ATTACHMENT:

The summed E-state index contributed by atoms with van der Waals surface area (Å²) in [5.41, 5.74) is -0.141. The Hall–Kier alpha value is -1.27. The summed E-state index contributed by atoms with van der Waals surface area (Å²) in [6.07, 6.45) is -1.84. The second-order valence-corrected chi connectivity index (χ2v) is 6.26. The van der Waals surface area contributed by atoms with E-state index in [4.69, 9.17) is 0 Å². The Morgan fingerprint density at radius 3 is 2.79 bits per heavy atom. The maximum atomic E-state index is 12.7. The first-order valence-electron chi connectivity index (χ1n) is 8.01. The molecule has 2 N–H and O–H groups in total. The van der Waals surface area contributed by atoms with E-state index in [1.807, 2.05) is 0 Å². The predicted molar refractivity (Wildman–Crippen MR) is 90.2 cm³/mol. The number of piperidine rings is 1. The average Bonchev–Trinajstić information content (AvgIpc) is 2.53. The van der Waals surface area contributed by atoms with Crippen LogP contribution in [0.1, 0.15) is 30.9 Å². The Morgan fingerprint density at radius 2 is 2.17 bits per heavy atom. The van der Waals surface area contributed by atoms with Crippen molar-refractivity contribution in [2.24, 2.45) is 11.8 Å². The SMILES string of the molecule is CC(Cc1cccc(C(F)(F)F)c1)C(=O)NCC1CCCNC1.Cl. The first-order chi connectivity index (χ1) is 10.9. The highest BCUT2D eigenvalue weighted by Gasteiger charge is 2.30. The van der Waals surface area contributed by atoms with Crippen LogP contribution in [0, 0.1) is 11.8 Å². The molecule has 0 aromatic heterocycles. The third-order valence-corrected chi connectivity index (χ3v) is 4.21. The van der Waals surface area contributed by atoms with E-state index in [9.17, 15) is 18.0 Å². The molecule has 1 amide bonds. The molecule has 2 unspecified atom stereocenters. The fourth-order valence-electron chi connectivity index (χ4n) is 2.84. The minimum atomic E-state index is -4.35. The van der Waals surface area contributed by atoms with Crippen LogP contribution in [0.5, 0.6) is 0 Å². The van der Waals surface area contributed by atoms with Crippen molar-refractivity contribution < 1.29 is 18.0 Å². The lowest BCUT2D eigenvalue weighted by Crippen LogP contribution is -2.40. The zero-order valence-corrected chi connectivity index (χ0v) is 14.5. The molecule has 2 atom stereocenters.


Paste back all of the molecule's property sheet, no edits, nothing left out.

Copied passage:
The summed E-state index contributed by atoms with van der Waals surface area (Å²) in [5.41, 5.74) is -0.141. The Hall–Kier alpha value is -1.27. The summed E-state index contributed by atoms with van der Waals surface area (Å²) in [6.07, 6.45) is -1.84. The second-order valence-corrected chi connectivity index (χ2v) is 6.26. The van der Waals surface area contributed by atoms with E-state index in [4.69, 9.17) is 0 Å². The Morgan fingerprint density at radius 3 is 2.79 bits per heavy atom. The maximum atomic E-state index is 12.7. The first-order valence-electron chi connectivity index (χ1n) is 8.01. The molecule has 2 N–H and O–H groups in total. The van der Waals surface area contributed by atoms with E-state index in [1.807, 2.05) is 0 Å². The predicted molar refractivity (Wildman–Crippen MR) is 90.2 cm³/mol. The number of piperidine rings is 1. The average Bonchev–Trinajstić information content (AvgIpc) is 2.53. The van der Waals surface area contributed by atoms with Crippen LogP contribution in [0.1, 0.15) is 30.9 Å². The Morgan fingerprint density at radius 2 is 2.17 bits per heavy atom. The van der Waals surface area contributed by atoms with Crippen molar-refractivity contribution in [2.24, 2.45) is 11.8 Å². The SMILES string of the molecule is CC(Cc1cccc(C(F)(F)F)c1)C(=O)NCC1CCCNC1.Cl. The first-order chi connectivity index (χ1) is 10.9. The highest BCUT2D eigenvalue weighted by Gasteiger charge is 2.30. The van der Waals surface area contributed by atoms with Crippen LogP contribution in [0, 0.1) is 11.8 Å². The molecule has 0 aromatic heterocycles. The third-order valence-corrected chi connectivity index (χ3v) is 4.21. The van der Waals surface area contributed by atoms with E-state index in [9.17, 15) is 18.0 Å². The molecule has 1 amide bonds. The molecule has 2 unspecified atom stereocenters. The fourth-order valence-electron chi connectivity index (χ4n) is 2.84. The minimum atomic E-state index is -4.35. The van der Waals surface area contributed by atoms with Crippen LogP contribution in [0.5, 0.6) is 0 Å². The van der Waals surface area contributed by atoms with Crippen molar-refractivity contribution < 1.29 is 18.0 Å². The lowest BCUT2D eigenvalue weighted by Crippen LogP contribution is -2.40. The zero-order valence-corrected chi connectivity index (χ0v) is 14.5. The molecule has 2 atom stereocenters.